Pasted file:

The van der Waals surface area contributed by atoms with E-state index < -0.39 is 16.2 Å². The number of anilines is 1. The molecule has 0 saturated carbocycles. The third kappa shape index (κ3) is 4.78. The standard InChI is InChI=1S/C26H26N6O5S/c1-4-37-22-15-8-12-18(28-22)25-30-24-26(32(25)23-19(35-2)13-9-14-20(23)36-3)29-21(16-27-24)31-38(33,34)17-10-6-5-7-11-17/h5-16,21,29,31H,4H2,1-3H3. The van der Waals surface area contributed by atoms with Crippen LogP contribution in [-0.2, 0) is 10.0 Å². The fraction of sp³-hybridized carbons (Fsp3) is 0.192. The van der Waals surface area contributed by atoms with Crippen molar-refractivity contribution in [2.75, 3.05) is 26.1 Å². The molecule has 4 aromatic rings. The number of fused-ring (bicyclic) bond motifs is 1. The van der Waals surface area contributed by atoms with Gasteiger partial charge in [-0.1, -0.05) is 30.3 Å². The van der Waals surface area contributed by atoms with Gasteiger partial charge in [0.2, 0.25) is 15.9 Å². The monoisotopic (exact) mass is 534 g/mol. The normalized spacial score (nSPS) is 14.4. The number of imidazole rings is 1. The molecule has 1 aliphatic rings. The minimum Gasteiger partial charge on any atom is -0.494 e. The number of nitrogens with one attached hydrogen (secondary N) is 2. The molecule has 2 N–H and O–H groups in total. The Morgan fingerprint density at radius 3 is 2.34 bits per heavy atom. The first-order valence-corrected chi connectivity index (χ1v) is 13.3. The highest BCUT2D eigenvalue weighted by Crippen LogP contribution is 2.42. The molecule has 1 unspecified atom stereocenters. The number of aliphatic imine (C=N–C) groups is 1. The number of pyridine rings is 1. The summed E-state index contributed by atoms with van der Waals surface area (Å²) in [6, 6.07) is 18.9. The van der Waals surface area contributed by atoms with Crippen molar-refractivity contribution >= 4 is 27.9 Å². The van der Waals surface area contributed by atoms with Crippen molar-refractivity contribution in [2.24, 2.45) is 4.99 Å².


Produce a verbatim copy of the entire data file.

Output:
The van der Waals surface area contributed by atoms with E-state index < -0.39 is 16.2 Å². The number of anilines is 1. The molecule has 0 saturated carbocycles. The third kappa shape index (κ3) is 4.78. The standard InChI is InChI=1S/C26H26N6O5S/c1-4-37-22-15-8-12-18(28-22)25-30-24-26(32(25)23-19(35-2)13-9-14-20(23)36-3)29-21(16-27-24)31-38(33,34)17-10-6-5-7-11-17/h5-16,21,29,31H,4H2,1-3H3. The van der Waals surface area contributed by atoms with Crippen LogP contribution in [-0.2, 0) is 10.0 Å². The fraction of sp³-hybridized carbons (Fsp3) is 0.192. The van der Waals surface area contributed by atoms with Crippen molar-refractivity contribution in [2.75, 3.05) is 26.1 Å². The molecule has 4 aromatic rings. The number of fused-ring (bicyclic) bond motifs is 1. The van der Waals surface area contributed by atoms with Gasteiger partial charge in [-0.1, -0.05) is 30.3 Å². The van der Waals surface area contributed by atoms with Gasteiger partial charge in [0.2, 0.25) is 15.9 Å². The monoisotopic (exact) mass is 534 g/mol. The normalized spacial score (nSPS) is 14.4. The number of imidazole rings is 1. The molecule has 1 aliphatic rings. The minimum Gasteiger partial charge on any atom is -0.494 e. The number of nitrogens with one attached hydrogen (secondary N) is 2. The molecule has 2 N–H and O–H groups in total. The Morgan fingerprint density at radius 3 is 2.34 bits per heavy atom. The first-order valence-corrected chi connectivity index (χ1v) is 13.3. The highest BCUT2D eigenvalue weighted by Crippen LogP contribution is 2.42. The molecule has 1 unspecified atom stereocenters. The number of aliphatic imine (C=N–C) groups is 1. The number of pyridine rings is 1. The summed E-state index contributed by atoms with van der Waals surface area (Å²) in [6, 6.07) is 18.9. The van der Waals surface area contributed by atoms with Crippen molar-refractivity contribution >= 4 is 27.9 Å². The van der Waals surface area contributed by atoms with Crippen molar-refractivity contribution in [2.24, 2.45) is 4.99 Å².